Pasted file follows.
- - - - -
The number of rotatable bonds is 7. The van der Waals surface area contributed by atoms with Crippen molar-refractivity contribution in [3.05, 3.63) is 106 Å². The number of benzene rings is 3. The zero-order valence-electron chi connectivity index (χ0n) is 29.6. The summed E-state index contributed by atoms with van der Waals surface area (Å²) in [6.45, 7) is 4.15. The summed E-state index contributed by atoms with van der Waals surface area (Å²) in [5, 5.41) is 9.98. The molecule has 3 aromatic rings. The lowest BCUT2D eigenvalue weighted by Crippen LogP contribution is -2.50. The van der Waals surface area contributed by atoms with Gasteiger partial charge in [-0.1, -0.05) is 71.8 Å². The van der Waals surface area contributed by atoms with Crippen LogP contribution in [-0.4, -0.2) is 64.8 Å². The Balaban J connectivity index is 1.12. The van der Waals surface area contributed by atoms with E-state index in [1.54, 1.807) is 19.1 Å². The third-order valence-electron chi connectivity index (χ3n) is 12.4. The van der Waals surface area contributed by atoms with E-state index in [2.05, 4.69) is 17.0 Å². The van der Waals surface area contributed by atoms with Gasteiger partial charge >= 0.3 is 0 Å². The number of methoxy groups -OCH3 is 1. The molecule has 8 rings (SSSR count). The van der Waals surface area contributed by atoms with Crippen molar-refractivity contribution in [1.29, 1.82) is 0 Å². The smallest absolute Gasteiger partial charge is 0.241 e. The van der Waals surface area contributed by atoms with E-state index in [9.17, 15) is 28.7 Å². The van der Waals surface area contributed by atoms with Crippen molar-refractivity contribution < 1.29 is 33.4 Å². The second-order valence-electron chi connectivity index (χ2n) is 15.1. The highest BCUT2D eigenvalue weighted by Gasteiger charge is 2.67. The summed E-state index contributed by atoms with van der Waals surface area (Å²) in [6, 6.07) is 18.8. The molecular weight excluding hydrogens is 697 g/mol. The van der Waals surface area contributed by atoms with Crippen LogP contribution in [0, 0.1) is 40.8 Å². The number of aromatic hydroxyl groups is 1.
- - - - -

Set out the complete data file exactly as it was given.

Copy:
The number of rotatable bonds is 7. The van der Waals surface area contributed by atoms with Crippen molar-refractivity contribution in [3.05, 3.63) is 106 Å². The number of benzene rings is 3. The zero-order valence-electron chi connectivity index (χ0n) is 29.6. The summed E-state index contributed by atoms with van der Waals surface area (Å²) in [6.45, 7) is 4.15. The summed E-state index contributed by atoms with van der Waals surface area (Å²) in [5, 5.41) is 9.98. The molecule has 3 aromatic rings. The lowest BCUT2D eigenvalue weighted by Crippen LogP contribution is -2.50. The van der Waals surface area contributed by atoms with Gasteiger partial charge in [-0.1, -0.05) is 71.8 Å². The van der Waals surface area contributed by atoms with Crippen LogP contribution in [-0.4, -0.2) is 64.8 Å². The Balaban J connectivity index is 1.12. The van der Waals surface area contributed by atoms with E-state index in [1.54, 1.807) is 19.1 Å². The third-order valence-electron chi connectivity index (χ3n) is 12.4. The van der Waals surface area contributed by atoms with E-state index in [2.05, 4.69) is 17.0 Å². The van der Waals surface area contributed by atoms with Gasteiger partial charge >= 0.3 is 0 Å². The number of methoxy groups -OCH3 is 1. The molecule has 8 rings (SSSR count). The van der Waals surface area contributed by atoms with Crippen molar-refractivity contribution in [1.29, 1.82) is 0 Å². The smallest absolute Gasteiger partial charge is 0.241 e. The van der Waals surface area contributed by atoms with E-state index in [9.17, 15) is 28.7 Å². The van der Waals surface area contributed by atoms with Crippen molar-refractivity contribution < 1.29 is 33.4 Å². The second-order valence-electron chi connectivity index (χ2n) is 15.1. The highest BCUT2D eigenvalue weighted by Gasteiger charge is 2.67. The summed E-state index contributed by atoms with van der Waals surface area (Å²) in [6, 6.07) is 18.8. The molecular weight excluding hydrogens is 697 g/mol. The van der Waals surface area contributed by atoms with Crippen LogP contribution in [0, 0.1) is 40.8 Å². The number of aromatic hydroxyl groups is 1.